Riley Vs California Case Study

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Riley v. California 573 U.S. ____ (2014)

By: Jonathan Feltis
December 16, 2015
Dr. Bobby Lomeli, AJ12

In 2014, the United States Supreme Court reviewed the case of Riley v. California and a very similar case United States v. Wurie, and decided on June 25, 2014, whether or not the data of a cell phone (smart phone) can be searched incident to arrest without a warrant. Before Riley v. California was decided, information about searching the data of cell phones was vague. There were differing rulings by state and federal courts whether or not police can search a cell phones digital contents without a warrant. States such as California, Georgia and Massachusetts allowed warrant less searches incident to arrest. Other states like Florida …show more content…

After being sentenced, Riley filed for an appeal. The California Supreme Court reviewed Riley 's case on February 8, 2013. The court relied on a previous court decision in People v. Diaz 51 Cal. 4Th 84 244 P. 3d 501 (2011). The ruling in People v. Diaz states that police are not required to obtain a warrant to search data on a cell phone, as long as it was on the arrestee’s person or in the immediate area due to the search incident to arrest doctrine. The court denied Riley 's petition for review and the United States Supreme Court granted certiorari (a writ or order by which a higher court reviews the decision of …show more content…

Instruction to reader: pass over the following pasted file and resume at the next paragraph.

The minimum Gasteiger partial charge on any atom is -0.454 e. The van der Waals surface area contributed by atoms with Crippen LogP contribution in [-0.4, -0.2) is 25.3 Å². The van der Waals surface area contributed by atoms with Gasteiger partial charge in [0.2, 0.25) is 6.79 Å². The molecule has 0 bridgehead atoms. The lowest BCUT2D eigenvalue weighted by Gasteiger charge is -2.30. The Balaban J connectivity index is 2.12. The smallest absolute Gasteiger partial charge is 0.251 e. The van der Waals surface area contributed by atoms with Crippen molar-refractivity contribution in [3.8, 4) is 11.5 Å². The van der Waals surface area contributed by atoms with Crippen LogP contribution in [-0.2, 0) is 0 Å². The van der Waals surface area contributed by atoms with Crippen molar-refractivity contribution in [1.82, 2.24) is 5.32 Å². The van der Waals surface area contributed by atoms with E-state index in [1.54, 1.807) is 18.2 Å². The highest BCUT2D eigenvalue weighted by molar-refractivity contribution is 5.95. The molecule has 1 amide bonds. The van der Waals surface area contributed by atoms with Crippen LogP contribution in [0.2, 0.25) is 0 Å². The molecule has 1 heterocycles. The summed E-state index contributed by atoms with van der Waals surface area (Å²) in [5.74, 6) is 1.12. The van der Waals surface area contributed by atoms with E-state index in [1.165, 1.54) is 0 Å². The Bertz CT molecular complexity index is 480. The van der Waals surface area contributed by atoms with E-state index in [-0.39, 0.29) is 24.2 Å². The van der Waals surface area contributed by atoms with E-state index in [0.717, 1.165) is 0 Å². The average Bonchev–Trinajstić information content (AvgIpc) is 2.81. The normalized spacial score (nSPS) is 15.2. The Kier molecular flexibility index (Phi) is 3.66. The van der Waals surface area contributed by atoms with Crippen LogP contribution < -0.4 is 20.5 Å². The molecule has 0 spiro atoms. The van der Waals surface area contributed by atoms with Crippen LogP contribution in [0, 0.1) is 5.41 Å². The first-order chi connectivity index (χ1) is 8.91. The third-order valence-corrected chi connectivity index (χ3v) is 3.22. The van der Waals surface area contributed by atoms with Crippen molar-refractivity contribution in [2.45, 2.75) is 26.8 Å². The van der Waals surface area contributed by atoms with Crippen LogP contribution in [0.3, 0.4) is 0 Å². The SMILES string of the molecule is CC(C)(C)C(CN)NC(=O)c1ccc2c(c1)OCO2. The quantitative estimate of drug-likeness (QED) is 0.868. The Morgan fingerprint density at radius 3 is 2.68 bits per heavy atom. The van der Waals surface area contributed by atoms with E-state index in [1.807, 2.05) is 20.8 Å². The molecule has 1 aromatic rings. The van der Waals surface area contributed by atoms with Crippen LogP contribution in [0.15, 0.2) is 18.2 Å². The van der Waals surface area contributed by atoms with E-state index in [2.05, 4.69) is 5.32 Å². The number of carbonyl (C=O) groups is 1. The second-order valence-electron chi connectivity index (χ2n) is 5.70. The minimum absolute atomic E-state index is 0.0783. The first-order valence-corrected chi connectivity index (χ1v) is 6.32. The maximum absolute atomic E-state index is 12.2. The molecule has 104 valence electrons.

The second main point of argument that the court listened to was based on the precedent case of Chimel v. California 395 U.S. 752 (1969). In Chimel, it was ruled that when an arrest is made, it is reasonable for the arresting officer to search the body of a person and the immediate area, to remove any weapons for officer safety. It is also reasonable to seize any evidence found in order to prevent it 's concealment or destruction. The Chimel case also was the base to the Search Incident To Arrest doctrine. On the point of officer safety Riley argued that the data on a cell phone could not be used as a weapon to endanger officer safety or to aid the arrestee 's escape from custody. An officer could physically search the cell phone and it 's case for weapons, such as a razor blade. The State countered that the suspect 's cell phone could be used to call associates to aid him, which would affect officer safety. Allowing the officer to search the cell phone without a warrant might give him/her warning that someone is coming. On the point of protecting evidence from concealment or destruction, Riley argued that once a cell phone has been seized, there is no need for the officer to search the digital contents to protect it. The State countered, saying that the data on a cell phone, when in custody of police, is subject to

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